Start the conversation and find out why they agreed to take the meeting. If the first touch is on the phone, make sure the prospect isn’t saying yes to get off the phone, dig for details and “peel the onion”. Double click on everything the prospect says using mirroring a la Chris Voss and open ended questions, base follow up questions on their initial responses.
Pro Strategy for Discovery Calls
Same rules apply for the discovery call. If the prospect feels like they’re being interrogated, the result is left up to chance. The seller loses control over the outcome once self interest has been established. The vendor who takes the time to understand the buyer the most will win the business. Understanding the buyer means prioritizing their needs and showing a true cognizance of the forces at play. In order to demonstrate this to the prospect, the seller must find out why.
A sales manager will ask questions like, do they have budget, need, access to the decision maker? What is their timeline? These are seller centric questions. They are factual pieces of information that need to be elaborated on. A true top performer will find out why the deal is going to get pushed to next quarter and will win the business anyway (on the prospect’s timeline).
Instead of handling the objections, seek to understand the root cause with genuine curiosity. Do not show up to a discovery call with a list of questions to ask like it’s speed dating. There’s only one question and the rest will follow based on what the potential buyer is telling you: “Why are we here today?” Everything else the seller says should be based on what the buyer says back. While some key information might need to be mined, lead the conversation in that direction with a line of questioning.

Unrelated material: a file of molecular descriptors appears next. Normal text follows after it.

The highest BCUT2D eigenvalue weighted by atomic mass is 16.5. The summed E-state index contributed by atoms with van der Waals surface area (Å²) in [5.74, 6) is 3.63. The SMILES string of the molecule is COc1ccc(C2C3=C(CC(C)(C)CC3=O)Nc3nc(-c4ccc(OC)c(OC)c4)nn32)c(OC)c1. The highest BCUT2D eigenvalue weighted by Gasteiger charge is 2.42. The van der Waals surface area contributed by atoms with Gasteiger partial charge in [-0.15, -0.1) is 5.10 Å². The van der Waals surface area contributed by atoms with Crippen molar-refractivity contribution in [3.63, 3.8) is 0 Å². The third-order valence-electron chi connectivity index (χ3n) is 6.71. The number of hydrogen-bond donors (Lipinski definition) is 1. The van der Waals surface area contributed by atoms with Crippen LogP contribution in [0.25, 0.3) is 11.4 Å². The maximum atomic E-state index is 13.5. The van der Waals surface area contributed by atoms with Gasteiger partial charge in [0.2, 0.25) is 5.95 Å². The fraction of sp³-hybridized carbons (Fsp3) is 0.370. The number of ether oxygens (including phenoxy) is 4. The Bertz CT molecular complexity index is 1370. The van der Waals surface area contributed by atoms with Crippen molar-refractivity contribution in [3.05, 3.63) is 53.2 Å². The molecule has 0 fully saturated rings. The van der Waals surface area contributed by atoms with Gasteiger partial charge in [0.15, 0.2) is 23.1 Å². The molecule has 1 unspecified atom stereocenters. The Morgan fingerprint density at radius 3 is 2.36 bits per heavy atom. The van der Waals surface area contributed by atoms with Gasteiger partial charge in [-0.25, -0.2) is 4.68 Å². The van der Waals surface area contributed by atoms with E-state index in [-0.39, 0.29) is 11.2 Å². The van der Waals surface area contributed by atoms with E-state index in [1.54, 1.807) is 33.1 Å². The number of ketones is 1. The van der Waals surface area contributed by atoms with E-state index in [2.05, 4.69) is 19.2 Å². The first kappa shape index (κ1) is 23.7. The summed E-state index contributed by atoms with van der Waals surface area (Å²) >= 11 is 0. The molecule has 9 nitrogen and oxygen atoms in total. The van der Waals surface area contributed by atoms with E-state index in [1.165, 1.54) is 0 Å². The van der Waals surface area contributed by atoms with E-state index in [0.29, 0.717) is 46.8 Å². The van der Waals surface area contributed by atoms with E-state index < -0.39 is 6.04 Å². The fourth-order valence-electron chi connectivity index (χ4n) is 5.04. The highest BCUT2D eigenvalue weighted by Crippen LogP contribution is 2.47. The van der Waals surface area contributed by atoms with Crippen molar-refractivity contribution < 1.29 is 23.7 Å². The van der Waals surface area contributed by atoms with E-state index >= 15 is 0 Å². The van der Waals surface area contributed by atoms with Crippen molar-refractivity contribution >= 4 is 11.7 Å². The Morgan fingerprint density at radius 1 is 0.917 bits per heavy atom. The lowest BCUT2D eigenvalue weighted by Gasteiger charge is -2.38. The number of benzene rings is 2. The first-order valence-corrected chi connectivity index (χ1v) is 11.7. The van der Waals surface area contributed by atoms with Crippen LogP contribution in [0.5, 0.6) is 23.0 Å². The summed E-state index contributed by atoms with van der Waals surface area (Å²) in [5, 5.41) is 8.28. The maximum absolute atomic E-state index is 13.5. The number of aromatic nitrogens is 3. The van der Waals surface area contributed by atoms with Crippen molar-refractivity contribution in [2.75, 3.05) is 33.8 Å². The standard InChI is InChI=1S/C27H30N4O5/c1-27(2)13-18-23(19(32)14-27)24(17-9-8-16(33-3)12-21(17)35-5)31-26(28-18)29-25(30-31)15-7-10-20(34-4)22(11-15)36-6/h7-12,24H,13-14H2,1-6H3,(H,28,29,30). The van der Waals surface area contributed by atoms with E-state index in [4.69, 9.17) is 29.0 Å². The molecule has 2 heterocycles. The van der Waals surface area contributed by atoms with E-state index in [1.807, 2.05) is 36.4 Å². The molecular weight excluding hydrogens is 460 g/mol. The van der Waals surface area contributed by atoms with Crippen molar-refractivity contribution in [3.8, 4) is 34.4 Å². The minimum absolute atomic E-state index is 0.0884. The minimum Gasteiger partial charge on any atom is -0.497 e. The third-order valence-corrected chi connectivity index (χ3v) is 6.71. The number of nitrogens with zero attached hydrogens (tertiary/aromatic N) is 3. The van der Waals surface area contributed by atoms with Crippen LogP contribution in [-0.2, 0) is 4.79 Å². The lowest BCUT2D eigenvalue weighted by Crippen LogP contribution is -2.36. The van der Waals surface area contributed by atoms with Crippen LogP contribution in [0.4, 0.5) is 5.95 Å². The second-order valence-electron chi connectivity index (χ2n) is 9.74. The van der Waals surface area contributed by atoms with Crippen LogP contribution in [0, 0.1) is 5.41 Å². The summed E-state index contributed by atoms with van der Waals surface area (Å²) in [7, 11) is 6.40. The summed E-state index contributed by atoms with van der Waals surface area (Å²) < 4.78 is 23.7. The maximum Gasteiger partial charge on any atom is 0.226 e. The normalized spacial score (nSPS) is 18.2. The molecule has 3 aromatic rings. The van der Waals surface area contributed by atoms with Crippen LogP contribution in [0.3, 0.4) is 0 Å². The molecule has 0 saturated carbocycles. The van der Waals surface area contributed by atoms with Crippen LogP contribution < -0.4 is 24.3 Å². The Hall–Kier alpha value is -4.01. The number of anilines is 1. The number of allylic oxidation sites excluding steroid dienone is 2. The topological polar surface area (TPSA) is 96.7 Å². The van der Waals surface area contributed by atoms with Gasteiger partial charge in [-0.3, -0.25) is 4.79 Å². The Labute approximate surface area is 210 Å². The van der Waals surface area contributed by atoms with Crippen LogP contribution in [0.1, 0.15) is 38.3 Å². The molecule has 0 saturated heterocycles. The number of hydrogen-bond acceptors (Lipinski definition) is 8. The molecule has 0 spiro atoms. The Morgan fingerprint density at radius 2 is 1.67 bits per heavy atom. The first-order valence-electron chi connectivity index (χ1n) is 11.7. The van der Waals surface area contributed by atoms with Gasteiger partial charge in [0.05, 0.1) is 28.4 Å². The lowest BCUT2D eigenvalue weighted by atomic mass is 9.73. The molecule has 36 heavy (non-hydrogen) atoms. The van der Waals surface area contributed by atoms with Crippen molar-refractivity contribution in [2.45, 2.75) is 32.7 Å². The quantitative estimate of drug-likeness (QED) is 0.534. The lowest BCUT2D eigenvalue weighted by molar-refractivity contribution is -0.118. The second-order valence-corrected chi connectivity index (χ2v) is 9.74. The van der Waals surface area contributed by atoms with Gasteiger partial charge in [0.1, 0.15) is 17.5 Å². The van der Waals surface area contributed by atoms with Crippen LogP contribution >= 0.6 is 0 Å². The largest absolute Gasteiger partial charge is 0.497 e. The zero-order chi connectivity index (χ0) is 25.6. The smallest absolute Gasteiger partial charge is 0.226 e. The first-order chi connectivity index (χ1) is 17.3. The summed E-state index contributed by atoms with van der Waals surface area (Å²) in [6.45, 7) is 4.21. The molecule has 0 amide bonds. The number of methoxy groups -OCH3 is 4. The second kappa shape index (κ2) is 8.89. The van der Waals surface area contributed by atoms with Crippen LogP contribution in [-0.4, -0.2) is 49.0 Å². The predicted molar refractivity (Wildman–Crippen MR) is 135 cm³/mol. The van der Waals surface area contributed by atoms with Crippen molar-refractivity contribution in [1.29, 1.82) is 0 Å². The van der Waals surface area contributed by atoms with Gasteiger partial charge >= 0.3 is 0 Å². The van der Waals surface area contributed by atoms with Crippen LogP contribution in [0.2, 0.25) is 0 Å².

Think Matlock (look him up, young ones). A smooth operator will be able to seamlessly penetrate the natural buyer defense and establish trust up front. The only way this is possible is by seeking to understand the perspective of the buyer, and this exercise pays dividends in more than one way. As the seller makes switching perspectives with the buyer a habit, they develop a stronger command of the workflow and likely scenarios the typical buyer is experiencing, which also stacks over time since it enables more conversations to happen.
A positive cyclical feedback loop is established and top performer status is inevitable.
Referrals and Networking
Marcus Cauchi, one of the best sales trainers in the world and former CRO, says “Ask for referrals on every call and make two referrals before 11AM every weekday.” This is excellent life advice and will accelerate career development. When he says every call, he means every call. Get a “take me off the list” response? Ask for a referral. Book a meeting? Ask, “Hey thanks (name), is there anyone else you know who might be interested, too?” Ask for a referral on positive signals after the discovery call. If they decide after a demo it’s not the right time or not for them, ask who else they know that might be looking at some problems that could be solved with the product or service in question.
Going in the other direction, giving a referral is when a connection is made between two otherwise unrelated parties and someone besides the referrer makes money. Connect someone looking for a job to a recruiter looking to fill a position. Connect a rep selling a competitor to someone mentioning a buying cycle with the competitor.
Making the referrals builds social capital and strengthens the personal network of the seller, which does not usually have a short term outcome directly associated with it. It does, however, have drastic and lasting long term impact.
Mindset is the most powerful tool in becoming a consistent top performer. A reputation quickly builds when these skills are mastered. In “How to be a Great Salesperson by Monday Morning”, David R. Cook suggests repeating a mantra when waking up, before doing anything else. Something like “I will be a top performer” until the goal is achieved and then switch it to “I am a top performer.”
In closing, a poem from Joseph Campbell:
“It is by going down into the abyss
that we recover the treasures of life.
Where you stumble,
there lies your treasure.
The very cave you are afraid to enter
turns out to be the source of
what you are looking for.
The damned thing in the cave
that was so dreaded
has become the center.
You find the jewel,
and it draws you off.
In loving the spiritual,
you cannot despise the earthly.”